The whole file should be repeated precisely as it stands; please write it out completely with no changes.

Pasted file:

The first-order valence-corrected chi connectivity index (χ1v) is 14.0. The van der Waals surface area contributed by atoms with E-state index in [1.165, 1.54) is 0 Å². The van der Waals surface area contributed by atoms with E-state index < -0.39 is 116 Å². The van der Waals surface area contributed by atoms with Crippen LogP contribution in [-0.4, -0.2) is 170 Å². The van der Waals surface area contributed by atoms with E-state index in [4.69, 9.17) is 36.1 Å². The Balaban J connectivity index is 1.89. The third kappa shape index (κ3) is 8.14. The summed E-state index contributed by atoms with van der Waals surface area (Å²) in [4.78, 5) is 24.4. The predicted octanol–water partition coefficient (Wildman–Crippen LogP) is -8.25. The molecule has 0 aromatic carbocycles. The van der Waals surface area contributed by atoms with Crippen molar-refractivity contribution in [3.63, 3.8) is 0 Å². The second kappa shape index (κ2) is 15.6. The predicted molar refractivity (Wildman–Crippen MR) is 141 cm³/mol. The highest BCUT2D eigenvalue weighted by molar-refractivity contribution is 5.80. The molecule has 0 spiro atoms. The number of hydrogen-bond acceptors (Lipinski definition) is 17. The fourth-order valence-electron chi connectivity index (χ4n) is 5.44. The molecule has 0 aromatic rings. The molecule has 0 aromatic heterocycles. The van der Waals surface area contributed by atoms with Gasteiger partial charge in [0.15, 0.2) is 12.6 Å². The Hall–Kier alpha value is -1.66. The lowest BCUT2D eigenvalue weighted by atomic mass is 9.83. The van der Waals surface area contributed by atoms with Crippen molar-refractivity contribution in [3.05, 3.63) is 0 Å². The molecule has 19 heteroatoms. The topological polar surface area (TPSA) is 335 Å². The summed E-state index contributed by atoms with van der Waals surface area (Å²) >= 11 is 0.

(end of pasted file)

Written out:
The first-order valence-corrected chi connectivity index (χ1v) is 14.0. The van der Waals surface area contributed by atoms with E-state index in [1.165, 1.54) is 0 Å². The van der Waals surface area contributed by atoms with E-state index < -0.39 is 116 Å². The van der Waals surface area contributed by atoms with Crippen LogP contribution in [-0.4, -0.2) is 170 Å². The van der Waals surface area contributed by atoms with E-state index in [4.69, 9.17) is 36.1 Å². The Balaban J connectivity index is 1.89. The third kappa shape index (κ3) is 8.14. The summed E-state index contributed by atoms with van der Waals surface area (Å²) in [4.78, 5) is 24.4. The predicted octanol–water partition coefficient (Wildman–Crippen LogP) is -8.25. The molecule has 0 aromatic carbocycles. The van der Waals surface area contributed by atoms with Crippen molar-refractivity contribution in [3.63, 3.8) is 0 Å². The second kappa shape index (κ2) is 15.6. The predicted molar refractivity (Wildman–Crippen MR) is 141 cm³/mol. The highest BCUT2D eigenvalue weighted by molar-refractivity contribution is 5.80. The molecule has 0 spiro atoms. The number of hydrogen-bond acceptors (Lipinski definition) is 17. The fourth-order valence-electron chi connectivity index (χ4n) is 5.44. The molecule has 0 aromatic rings. The molecule has 0 aromatic heterocycles. The van der Waals surface area contributed by atoms with Gasteiger partial charge in [0.15, 0.2) is 12.6 Å². The Hall–Kier alpha value is -1.66. The lowest BCUT2D eigenvalue weighted by atomic mass is 9.83. The van der Waals surface area contributed by atoms with Crippen molar-refractivity contribution in [3.05, 3.63) is 0 Å². The molecule has 19 heteroatoms. The topological polar surface area (TPSA) is 335 Å². The summed E-state index contributed by atoms with van der Waals surface area (Å²) >= 11 is 0.